Monday, August 31, 2009

Politicized Courts

Recently, out of 42 committee members, 23 members of the Constituent Assembly’s (CA) committee to determine the judicial system in an up or down vote supported the provision for appointment and dismissal of justices from the parliament in the new constitution. Although the vote does not mean anything unless the CA decides on whether or not such a provision would actually be enshrined in the new constitution, it is important to understand why it is being pushed by the Maoists. And what it will mean in terms of political freedom in Nepal.

Political interference in judicial processes is not something that is unheard of. The judiciary in Nepal has actually never been fully independent. Be it in Panchayat or post-Panchayat era, political elites always have gotten the verdict the way they want. Has anyone heard of a politician no matter how corrupt he or she is – Nepal has plenty of them – going to jail? No politician has ever gone to jail for corruption or other serious crimes. Almost half a dozen of post-1990 politicians who are considered to be the most corrupt were given clean chit by various courts in Nepal. As free individuals, they are once again active in carving our collective destiny.
All our comrades are trying to do is replicate the well-tested model of using judiciary for political control. The control over the judiciary will take the notion of “civilian supremacy” even a step further.

Judicial activism is nothing new, why even bother? It is important to understand why the Maoists want a judicial system whereby judges are appointed by the parliament. The Maoists know it very well that the independence of judiciary is the biggest threat to any autocratic regime. Be it a radical communist state like North Korea or theocracy such as Iran, appointing ideologues as judges is crucial for the survival of the regime. The judicial system in North Korea, which is notoriously famous for its Stalinist show trials, does not require legal education as a qualification for being elected as a judge or so-called “people’s assessor.” Political reliability is the sole criteria for nomination. In Cuba, the judiciary is not even recognized as an independent branch of the government. Both in law and practice, it is subjugated to the executive. In Iran, where hundreds of reformist politicians, lawyers and journalists are endlessly accused and prosecuted for conspiring against the regime, the supreme leader picks the chief justice. Ayatollah Ali Khamenei recently tapped Sadeq Larijani, brother of Ali Larijani, Iran’s powerful parliamentary speaker.

Is it clear now why Pushpa Kamal Dahal and his comrades want the exact same judicial system that the dear leader Kim Jong-Il and Castro brothers have in North Korea and Cuba respectively. Or, for that matter, Khamenei has in Iran? The Maoists comrades know it very well that without having ideologues in the courtrooms, they cannot nail down political opponents. Anyone who has read Soviet history knows very well what role courts played when it came to handling political enemies. The courts and judges were used at all times against political enemies even though the repressive communist regime relied heavily on more direct forms of repression for matters of high priority, especially during the key periods of revolutionary change. So, all our comrades are trying to do is replicate the well-tested model of using judiciary for political control. The control over the judiciary will take the notion of “civilian supremacy” even a step further.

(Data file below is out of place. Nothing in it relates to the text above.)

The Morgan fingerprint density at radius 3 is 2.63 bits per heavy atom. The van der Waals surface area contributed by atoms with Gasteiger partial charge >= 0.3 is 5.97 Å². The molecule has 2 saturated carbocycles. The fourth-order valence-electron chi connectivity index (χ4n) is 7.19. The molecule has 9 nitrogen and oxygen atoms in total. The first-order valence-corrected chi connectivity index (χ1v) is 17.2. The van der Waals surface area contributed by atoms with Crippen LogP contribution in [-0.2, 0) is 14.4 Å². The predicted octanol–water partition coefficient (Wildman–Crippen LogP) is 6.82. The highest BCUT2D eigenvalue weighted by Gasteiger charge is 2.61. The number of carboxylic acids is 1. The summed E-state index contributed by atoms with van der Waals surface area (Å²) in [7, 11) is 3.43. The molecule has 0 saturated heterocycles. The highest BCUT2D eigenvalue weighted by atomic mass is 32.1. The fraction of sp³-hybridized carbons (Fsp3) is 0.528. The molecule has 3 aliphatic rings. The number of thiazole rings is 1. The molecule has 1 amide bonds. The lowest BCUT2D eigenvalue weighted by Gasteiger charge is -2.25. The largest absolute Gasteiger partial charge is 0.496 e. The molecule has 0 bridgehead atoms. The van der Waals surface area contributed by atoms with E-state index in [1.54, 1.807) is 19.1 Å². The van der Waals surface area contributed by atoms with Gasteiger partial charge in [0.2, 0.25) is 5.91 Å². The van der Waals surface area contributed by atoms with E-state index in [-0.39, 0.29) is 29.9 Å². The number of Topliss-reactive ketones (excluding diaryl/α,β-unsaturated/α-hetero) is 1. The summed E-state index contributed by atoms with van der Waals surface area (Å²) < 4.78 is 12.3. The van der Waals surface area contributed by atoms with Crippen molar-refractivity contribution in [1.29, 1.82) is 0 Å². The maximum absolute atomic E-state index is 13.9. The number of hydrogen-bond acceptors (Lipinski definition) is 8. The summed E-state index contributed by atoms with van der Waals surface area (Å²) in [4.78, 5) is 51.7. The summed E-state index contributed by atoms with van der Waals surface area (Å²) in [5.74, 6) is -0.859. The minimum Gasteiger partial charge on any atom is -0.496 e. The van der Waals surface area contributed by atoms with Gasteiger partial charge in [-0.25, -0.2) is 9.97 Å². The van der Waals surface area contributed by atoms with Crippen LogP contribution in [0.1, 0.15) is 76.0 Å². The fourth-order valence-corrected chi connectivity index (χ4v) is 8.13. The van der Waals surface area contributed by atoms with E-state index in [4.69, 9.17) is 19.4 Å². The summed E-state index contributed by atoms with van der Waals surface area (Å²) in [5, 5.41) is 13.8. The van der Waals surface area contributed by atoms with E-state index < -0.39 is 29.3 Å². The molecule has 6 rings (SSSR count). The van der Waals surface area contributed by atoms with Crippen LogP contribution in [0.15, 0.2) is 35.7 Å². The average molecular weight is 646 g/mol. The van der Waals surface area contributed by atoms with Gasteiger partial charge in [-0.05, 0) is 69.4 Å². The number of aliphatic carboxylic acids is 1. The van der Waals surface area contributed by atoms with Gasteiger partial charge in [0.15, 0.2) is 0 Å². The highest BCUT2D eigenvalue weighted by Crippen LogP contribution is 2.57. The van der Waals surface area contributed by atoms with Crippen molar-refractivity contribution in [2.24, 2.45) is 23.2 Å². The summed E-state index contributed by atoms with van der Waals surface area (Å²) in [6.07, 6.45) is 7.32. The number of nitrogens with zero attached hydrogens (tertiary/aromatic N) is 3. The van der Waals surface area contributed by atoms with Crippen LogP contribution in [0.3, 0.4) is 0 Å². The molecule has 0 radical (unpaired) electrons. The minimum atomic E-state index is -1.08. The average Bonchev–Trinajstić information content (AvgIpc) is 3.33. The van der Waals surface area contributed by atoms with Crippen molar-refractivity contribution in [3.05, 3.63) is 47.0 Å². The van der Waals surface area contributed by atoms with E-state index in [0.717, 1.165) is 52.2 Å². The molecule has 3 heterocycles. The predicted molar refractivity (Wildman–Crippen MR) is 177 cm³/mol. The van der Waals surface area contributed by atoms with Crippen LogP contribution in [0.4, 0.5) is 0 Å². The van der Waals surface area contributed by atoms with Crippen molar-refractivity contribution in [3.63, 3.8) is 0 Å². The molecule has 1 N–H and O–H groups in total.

We have a dysfunctional judiciary now, which needs to be corrected. But if Dahal and his men are allowed to succeed in their latest design, judiciary will be in a gutter. And, it will take ages to get an independent judiciary then after. The judiciary is yet to be independent in most of the former communist countries even after nearly two decades of the fall of communist regimes. Even today in Russia, judiciary suffers from communist era hangovers. The exercise of rule of law is marred by the politicized use of statutes to punish political opponents.It is a well-orchestrated move on the part of the Maoists to destroy whatever independence the judiciary has in Nepal because an independent judiciary that is beyond the executive’s reach and capable of impartial adjudication is a real threat to their aspirations. Independent judiciary restricts the tools that autocrats typically employ to control political life and stay in power.

It is understandable why the Maoists want politicized courts but it is hard to understand why the regional parties are tailgating the Maoists in this issue. The Madhesi parties, among many other things, also claim to be fighting for political freedom. If that’s the case, they should do a little bit of homework on what politicization of judiciary does to the political freedom they claim to be fighting for. The level of freedom in any country is greatly dependent on whether or not the judges of that country are truly independent. A society can be free, and free in a real sense, only when the judiciary is loyal to the law. Citizens of a country where the judges are not independent from influences of power can only dream of complete political freedom.

Laws should be interpreted in an impartial way and justice should be served by competent and neutral judges. Nepali people deserve real political freedom and equality before law not the Stalinist show trials administered by some brainwashed ideologue, who barely managed to get a law degree.

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